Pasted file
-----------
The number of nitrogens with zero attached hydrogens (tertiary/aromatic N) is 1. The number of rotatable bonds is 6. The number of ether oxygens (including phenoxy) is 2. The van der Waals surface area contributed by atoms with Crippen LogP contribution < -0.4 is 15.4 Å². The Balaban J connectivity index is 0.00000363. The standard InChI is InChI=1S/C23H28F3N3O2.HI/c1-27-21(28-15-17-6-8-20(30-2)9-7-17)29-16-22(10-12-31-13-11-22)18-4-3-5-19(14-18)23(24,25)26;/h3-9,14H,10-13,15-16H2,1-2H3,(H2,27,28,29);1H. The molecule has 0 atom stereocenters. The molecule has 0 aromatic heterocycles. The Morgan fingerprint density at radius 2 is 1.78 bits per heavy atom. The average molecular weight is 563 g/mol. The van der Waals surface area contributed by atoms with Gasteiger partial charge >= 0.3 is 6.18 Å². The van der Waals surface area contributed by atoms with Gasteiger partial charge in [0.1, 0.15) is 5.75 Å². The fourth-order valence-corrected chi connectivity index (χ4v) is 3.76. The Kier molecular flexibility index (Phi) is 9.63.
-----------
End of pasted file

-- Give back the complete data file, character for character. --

The number of nitrogens with zero attached hydrogens (tertiary/aromatic N) is 1. The number of rotatable bonds is 6. The number of ether oxygens (including phenoxy) is 2. The van der Waals surface area contributed by atoms with Crippen LogP contribution < -0.4 is 15.4 Å². The Balaban J connectivity index is 0.00000363. The standard InChI is InChI=1S/C23H28F3N3O2.HI/c1-27-21(28-15-17-6-8-20(30-2)9-7-17)29-16-22(10-12-31-13-11-22)18-4-3-5-19(14-18)23(24,25)26;/h3-9,14H,10-13,15-16H2,1-2H3,(H2,27,28,29);1H. The molecule has 0 atom stereocenters. The molecule has 0 aromatic heterocycles. The Morgan fingerprint density at radius 2 is 1.78 bits per heavy atom. The average molecular weight is 563 g/mol. The van der Waals surface area contributed by atoms with Gasteiger partial charge >= 0.3 is 6.18 Å². The van der Waals surface area contributed by atoms with Gasteiger partial charge in [0.1, 0.15) is 5.75 Å². The fourth-order valence-corrected chi connectivity index (χ4v) is 3.76. The Kier molecular flexibility index (Phi) is 9.63.